The Case for Excluding Solely Oral Disclosures from Nondisclosure Agreement Coverage

“If the orally disclosed confidential information is important, then the disclosing party probably should confirm it in writing to protect itself from the hell of trying to prove a solely oral disclosure.”

Nondisclosure Agreements (NDAs) sometimes specify that the confidentiality obligations cover disclosures in any form, whether that be oral or written. On one level this make some sense. Why should it matter how I disclose it to you? If its confidential, you need to keep it secret.

However, practically, enforcing or defending an alleged breach of an NDA in connection with a solely oral disclosure can be difficult and expensive. Therefore, solely oral disclosures may be completely excluded from NDA coverage. However, it is more common to allow coverage of oral disclosures, but only if they are confirmed in writing to the receiving party within a certain amount of time after the oral disclosure. For example an NDA may provide:

“For an oral disclosure to be within the scope of the NDA, it must be designated confidential at the time of disclosure and followed by a written memorandum to the receiving party within twenty days of the oral disclosure clearly providing notice of what specific information was confidential.”

Why should coverage for oral disclosures be limited in this way?

Receiving Party’s Concerns

The receiving party should want the disclosing party to clearly explain what is confidential in writing. Memories are feeble. Can you remember exactly what was said in a meeting one year ago? Will everyone agree with your memory of what happened, particularly if there are financial incentives for the other party to remember something else?

The cost of defending disputes involving oral disclosures is likely to be high. Each person who was there when the oral disclosure occurred will likely have to be deposed and questioned about what happened. Such factual disputes will not be resolved quickly. Instead of all that, why not just create a written document which explains what was disclosed?

You might ask: Can’t we just rely on someone’s meeting notes? If they are not circulated to the other side close after the time of disclosure, the other side may question when they were created and whether they are accurate.

The requirement that the oral disclosures be documented and sent to the other side quickly, is likely to prompt early identification and, possibly, resolution of disagreements regarding what was disclosed. It allows the receiving party the opportunity to object that the written memorialization of the oral disclosure is inaccurate. Therefore, the receiving party should review such confirmatory memos closely to ensure they accurately reflect what was disclosed orally.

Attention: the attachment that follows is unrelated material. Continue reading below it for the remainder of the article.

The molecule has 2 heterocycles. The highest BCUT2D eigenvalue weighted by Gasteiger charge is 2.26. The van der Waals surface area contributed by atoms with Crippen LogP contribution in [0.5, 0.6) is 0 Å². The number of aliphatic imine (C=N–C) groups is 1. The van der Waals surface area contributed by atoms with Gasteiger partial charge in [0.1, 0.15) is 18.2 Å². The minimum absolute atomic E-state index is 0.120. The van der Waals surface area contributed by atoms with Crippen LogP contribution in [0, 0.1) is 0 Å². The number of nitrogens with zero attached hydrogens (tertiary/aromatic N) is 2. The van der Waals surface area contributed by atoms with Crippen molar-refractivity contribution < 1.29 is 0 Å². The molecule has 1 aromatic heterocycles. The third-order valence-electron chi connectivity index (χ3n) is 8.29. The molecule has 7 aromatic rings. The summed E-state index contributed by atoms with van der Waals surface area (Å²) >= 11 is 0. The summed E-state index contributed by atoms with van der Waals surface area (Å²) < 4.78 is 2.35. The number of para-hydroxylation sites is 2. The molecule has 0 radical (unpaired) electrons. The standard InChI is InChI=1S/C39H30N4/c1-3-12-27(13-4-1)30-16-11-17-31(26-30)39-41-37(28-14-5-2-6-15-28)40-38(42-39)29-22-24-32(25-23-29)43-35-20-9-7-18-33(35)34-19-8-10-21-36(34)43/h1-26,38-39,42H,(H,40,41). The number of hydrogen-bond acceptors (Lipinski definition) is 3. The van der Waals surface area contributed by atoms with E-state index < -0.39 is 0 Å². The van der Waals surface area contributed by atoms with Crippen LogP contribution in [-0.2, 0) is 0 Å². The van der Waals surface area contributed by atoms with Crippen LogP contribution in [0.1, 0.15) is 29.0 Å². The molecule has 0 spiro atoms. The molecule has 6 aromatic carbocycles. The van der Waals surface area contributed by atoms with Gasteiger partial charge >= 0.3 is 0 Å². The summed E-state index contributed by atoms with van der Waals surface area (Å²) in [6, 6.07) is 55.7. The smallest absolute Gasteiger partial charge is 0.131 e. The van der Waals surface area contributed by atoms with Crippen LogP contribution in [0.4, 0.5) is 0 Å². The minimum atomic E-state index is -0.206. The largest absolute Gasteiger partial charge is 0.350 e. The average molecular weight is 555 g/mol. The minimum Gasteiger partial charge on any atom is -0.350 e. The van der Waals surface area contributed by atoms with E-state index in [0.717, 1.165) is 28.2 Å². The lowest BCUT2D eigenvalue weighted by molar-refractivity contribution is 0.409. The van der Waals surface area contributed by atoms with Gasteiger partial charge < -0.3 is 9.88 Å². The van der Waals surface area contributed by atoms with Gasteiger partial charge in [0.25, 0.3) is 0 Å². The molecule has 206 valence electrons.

Allowing an NDA to cover solely oral disclosures increases the chance of disputes regarding what was disclosed. It also is likely to drive up the cost of defending a claim of NDA breach.

Disclosing Party’s Concerns

Doesn’t the disclosing party want to avoid providing limitations on what oral disclosures will be covered by an NDA? In theory, yes. But practically proving breach of an NDA based on an oral disclosure will probably be expensive and difficult.

If there were only two people in the room when the disclosure occurred, you and the other party. It will be your word against his or her. The classic he said vs. she said. And unless you are able to show some defect in the other party’s credibility related to the NDA, you will likely loose because you have the burden to show a breach.

If there were multiple people in the room and you get a lot of agreement from them on what happened, then you might have a better chance. However, you are still going to spend a lot of money in deposing and gathering evidence from each of them to prove your case.

Therefore, if the orally disclosed confidential information is important, then the disclosing party probably should confirm it in writing to protect itself from the hell of trying to prove a solely oral disclosure.

Couldn’t we keep solely oral disclosures covered by the NDA as a fall back and just plan to never rely on it? Yes, this might work if the other side will agree (i.e. they didn’t read this post) and you are only going to be the disclosing party and not the receiving party–that is, if the NDA is not a Mutual NDA.

Conclusion

Limiting solely oral disclosures from coverage by an NDA is generally beneficial to the receiving party. This is riskier for the disclosing party, but documenting confidential disclosures in writing is likely to help the disclosing party avoid disputes about what was disclosed and protect its confidential information.

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